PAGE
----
I hasten to add that I’m not criticising my upbringing. Even my wife admits I had a great upbringing. But she’s a pharmacist having pursued medicine initially, and I’m a customer service assistant having failed to pursue anything. Truly those who fail to plan, plan to fail.

One thing that slightly irritates my wife is that I tend to qualify everything I say, something to do with my academic training I suspect. So I need to qualify that I don’t think I’m a failure. I don’t think customer service assistants are failures. There’s dignity in good honest work like customer service. It’s just that I have the potential to use my intellect more (I guess that’s why I blog- I don’t need to be paid to stretch myself spiritually and in my writing).

One of the main reasons my wife married me is because she saw (still as yet) unfulfilled potential in me. She’s since seen with my help that this isn’t a great reason to get married, but thankfully she’s graciously resigned to the providence that brought us together and has given us a beautiful daughter.

The important thing for me is not to squander my gifts and talents, not to waste my life, but to serve God wholeheartedly and purely.

So we share a common purpose to give our daughter the best upbringing we can to prepare her for life in the big wide world, as well as to enjoy one another. Of course, two people with the best of intentions can have different expectations of what the best for our daughter looks like. But we’ll continue to work through our expectations and whatever reality transpires for our family in the providence of God.

The world assumes that the biggest dividing lines between people are maybe ethnic, cultural or political. As Christians, we know that the biggest difference between people is whether they are spiritually dead or alive, dark or light, lost or found etc.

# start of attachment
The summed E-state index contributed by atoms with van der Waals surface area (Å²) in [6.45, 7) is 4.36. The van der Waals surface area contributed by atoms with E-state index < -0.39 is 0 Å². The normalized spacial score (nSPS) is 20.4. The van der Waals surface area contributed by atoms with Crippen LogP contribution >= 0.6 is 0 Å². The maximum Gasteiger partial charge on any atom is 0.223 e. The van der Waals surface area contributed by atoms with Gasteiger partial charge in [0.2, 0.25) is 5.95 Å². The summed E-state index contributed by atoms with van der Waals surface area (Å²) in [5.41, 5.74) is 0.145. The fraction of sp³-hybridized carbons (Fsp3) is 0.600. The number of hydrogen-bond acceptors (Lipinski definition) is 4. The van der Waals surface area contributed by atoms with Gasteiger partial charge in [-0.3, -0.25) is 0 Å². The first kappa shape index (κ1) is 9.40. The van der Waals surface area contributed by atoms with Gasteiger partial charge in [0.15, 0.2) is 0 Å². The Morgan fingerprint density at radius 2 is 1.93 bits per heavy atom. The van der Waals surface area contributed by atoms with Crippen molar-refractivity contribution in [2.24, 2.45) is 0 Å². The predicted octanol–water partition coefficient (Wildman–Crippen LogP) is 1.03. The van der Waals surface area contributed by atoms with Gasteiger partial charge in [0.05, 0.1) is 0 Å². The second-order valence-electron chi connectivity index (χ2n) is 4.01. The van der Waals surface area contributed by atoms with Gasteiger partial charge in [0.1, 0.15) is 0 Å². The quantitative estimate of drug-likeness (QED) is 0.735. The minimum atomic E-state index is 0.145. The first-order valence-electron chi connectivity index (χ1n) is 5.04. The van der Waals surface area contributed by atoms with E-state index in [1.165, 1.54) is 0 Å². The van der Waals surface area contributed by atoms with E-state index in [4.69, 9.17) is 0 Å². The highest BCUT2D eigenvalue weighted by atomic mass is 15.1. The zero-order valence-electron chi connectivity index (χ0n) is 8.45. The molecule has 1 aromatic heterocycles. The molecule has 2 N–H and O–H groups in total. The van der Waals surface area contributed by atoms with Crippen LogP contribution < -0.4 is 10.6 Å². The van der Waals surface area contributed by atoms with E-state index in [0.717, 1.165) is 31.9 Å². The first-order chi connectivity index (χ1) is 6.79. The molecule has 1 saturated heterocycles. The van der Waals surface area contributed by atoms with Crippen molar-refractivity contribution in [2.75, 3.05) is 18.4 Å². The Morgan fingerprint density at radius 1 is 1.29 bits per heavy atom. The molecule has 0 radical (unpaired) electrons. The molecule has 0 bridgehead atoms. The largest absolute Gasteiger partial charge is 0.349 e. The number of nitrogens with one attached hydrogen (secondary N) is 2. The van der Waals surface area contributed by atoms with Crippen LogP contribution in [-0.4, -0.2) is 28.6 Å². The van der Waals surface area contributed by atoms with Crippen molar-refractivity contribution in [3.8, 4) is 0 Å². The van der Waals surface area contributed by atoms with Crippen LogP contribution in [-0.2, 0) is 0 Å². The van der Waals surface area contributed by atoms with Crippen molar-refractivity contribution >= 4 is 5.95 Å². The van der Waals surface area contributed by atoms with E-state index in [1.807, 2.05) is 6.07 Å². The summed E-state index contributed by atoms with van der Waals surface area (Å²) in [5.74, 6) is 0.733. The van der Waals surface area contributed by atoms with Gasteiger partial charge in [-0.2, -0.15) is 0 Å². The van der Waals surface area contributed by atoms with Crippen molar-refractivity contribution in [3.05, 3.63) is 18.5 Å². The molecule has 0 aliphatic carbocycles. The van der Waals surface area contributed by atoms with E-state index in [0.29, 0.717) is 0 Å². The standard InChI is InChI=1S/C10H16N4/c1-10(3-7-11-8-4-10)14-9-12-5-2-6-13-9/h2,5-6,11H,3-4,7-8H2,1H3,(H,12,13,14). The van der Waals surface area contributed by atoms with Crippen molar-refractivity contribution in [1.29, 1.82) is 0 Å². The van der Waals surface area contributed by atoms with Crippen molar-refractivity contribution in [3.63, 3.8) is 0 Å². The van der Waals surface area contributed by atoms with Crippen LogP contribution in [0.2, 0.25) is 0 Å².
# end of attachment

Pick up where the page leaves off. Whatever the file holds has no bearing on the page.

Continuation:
The most important thing is that my wife and I are united in Christ. Everything else pales in significance. The closer we are to Christ, the closer we are to one another. A chord of three strands isn’t easily broken. God is the third chord in our relationship and He’s holding us together in the might of His loving strength.

**I would like to thank Robert for this great article. Robert has an amazing and very insightful blog – Watching Daily at Wisdom’s Gate which i would advise you to check out.**

11 thoughts on “Guest Post | Reflections on my Interethnic Marriage

    1. Thanks for the opportunity to share your work on my blog. Such a great insight! The part where you describe the ambitious part of Nigerian sounds very familiar. And the truth delivered is valid!

      Liked by 1 person

  1. “As Christians, we know that the biggest difference between people is whether they are spiritually dead or alive, dark or light, lost or found etc.” I have always said that I would prefer my children marry a Christ-follower of ANY ethnicity than an unbeliever. Everything else pales in comparison to the bond in Christ.

    Liked by 1 person